Middle English bireven, from Old English bereafian "to deprive of, take away by violence, seize, rob," from be- + reafian "rob, plunder," from Proto-Germanic *raubōjanan, from PIE *runp- "to break" (see corrupt (adj.)). A common Germanic formation; compare Old Frisian biravia "despoil, rob, deprive (someone of something)," Old Saxon biroban, Dutch berooven, Old High German biroubon, German berauben, Gothic biraubon.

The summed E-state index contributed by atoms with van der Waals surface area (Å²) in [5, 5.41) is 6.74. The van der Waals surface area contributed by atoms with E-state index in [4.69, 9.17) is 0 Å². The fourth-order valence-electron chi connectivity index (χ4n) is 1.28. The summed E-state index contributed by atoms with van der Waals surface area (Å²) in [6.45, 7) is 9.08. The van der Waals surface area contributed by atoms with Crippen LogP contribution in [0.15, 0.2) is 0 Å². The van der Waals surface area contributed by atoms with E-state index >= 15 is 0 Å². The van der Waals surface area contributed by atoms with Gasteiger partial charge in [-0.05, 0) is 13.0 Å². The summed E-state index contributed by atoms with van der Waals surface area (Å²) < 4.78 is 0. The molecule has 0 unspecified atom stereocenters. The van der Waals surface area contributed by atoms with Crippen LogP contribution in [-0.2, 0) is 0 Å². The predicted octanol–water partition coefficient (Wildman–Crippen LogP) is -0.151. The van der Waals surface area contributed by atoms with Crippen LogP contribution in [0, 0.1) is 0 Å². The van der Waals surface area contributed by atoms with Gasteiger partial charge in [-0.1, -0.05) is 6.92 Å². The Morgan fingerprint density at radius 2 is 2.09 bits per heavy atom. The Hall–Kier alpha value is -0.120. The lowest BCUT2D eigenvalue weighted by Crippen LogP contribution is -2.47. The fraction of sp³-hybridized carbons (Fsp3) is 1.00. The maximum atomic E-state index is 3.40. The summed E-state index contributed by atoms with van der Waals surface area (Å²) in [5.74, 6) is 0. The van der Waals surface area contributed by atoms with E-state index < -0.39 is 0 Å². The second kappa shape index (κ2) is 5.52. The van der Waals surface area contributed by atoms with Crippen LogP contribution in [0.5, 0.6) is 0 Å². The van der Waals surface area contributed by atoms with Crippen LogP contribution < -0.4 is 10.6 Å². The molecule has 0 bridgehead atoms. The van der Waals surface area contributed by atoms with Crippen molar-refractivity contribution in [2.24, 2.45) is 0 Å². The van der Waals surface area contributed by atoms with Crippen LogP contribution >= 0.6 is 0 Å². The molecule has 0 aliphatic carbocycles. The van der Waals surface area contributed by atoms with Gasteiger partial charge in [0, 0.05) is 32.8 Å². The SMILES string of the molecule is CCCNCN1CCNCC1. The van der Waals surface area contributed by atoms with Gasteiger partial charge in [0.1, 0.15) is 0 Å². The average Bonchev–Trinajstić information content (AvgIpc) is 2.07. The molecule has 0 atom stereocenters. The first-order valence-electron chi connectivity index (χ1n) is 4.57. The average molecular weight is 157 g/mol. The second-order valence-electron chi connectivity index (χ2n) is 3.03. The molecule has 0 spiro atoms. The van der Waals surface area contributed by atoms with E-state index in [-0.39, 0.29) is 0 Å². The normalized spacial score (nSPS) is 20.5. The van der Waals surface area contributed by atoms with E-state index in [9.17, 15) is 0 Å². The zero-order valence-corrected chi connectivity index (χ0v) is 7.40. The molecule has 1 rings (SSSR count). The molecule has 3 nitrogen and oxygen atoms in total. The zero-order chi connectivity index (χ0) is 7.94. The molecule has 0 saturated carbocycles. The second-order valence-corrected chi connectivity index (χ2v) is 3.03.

Since mid-17c., mostly in reference to life, hope, loved ones, and other immaterial possessions. Past tense forms bereaved and bereft have co-existed since 14c., now slightly differentiated in meaning, the former applied to loss of loved ones, the latter to circumstances.
updated on October 07, 2022